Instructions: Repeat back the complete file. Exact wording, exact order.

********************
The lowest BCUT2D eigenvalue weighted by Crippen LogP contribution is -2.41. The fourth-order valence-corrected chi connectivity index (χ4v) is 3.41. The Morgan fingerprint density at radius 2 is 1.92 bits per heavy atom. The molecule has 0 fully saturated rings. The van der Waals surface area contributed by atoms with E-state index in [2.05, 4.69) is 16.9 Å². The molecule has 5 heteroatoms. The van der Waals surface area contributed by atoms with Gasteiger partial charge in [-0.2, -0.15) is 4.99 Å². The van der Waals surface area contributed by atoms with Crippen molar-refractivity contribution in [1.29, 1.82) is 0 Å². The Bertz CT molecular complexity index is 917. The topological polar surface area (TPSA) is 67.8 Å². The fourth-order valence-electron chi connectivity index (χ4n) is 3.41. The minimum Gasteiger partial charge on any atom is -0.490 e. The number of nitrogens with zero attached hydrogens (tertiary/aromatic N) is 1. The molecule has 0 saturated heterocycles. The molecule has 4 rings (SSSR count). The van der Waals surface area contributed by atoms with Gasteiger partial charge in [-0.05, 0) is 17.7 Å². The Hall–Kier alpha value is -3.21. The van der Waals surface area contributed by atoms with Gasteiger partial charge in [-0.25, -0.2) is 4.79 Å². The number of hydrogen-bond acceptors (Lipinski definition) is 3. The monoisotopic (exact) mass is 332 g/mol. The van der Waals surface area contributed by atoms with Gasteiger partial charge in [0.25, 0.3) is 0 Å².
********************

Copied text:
The lowest BCUT2D eigenvalue weighted by Crippen LogP contribution is -2.41. The fourth-order valence-corrected chi connectivity index (χ4v) is 3.41. The Morgan fingerprint density at radius 2 is 1.92 bits per heavy atom. The molecule has 0 fully saturated rings. The van der Waals surface area contributed by atoms with E-state index in [2.05, 4.69) is 16.9 Å². The molecule has 5 heteroatoms. The van der Waals surface area contributed by atoms with Gasteiger partial charge in [-0.2, -0.15) is 4.99 Å². The van der Waals surface area contributed by atoms with Crippen molar-refractivity contribution in [1.29, 1.82) is 0 Å². The Bertz CT molecular complexity index is 917. The topological polar surface area (TPSA) is 67.8 Å². The fourth-order valence-electron chi connectivity index (χ4n) is 3.41. The minimum Gasteiger partial charge on any atom is -0.490 e. The number of nitrogens with zero attached hydrogens (tertiary/aromatic N) is 1. The molecule has 0 saturated heterocycles. The molecule has 4 rings (SSSR count). The van der Waals surface area contributed by atoms with Gasteiger partial charge in [-0.05, 0) is 17.7 Å². The Hall–Kier alpha value is -3.21. The van der Waals surface area contributed by atoms with Gasteiger partial charge in [-0.25, -0.2) is 4.79 Å². The number of hydrogen-bond acceptors (Lipinski definition) is 3. The monoisotopic (exact) mass is 332 g/mol. The van der Waals surface area contributed by atoms with Gasteiger partial charge in [0.25, 0.3) is 0 Å².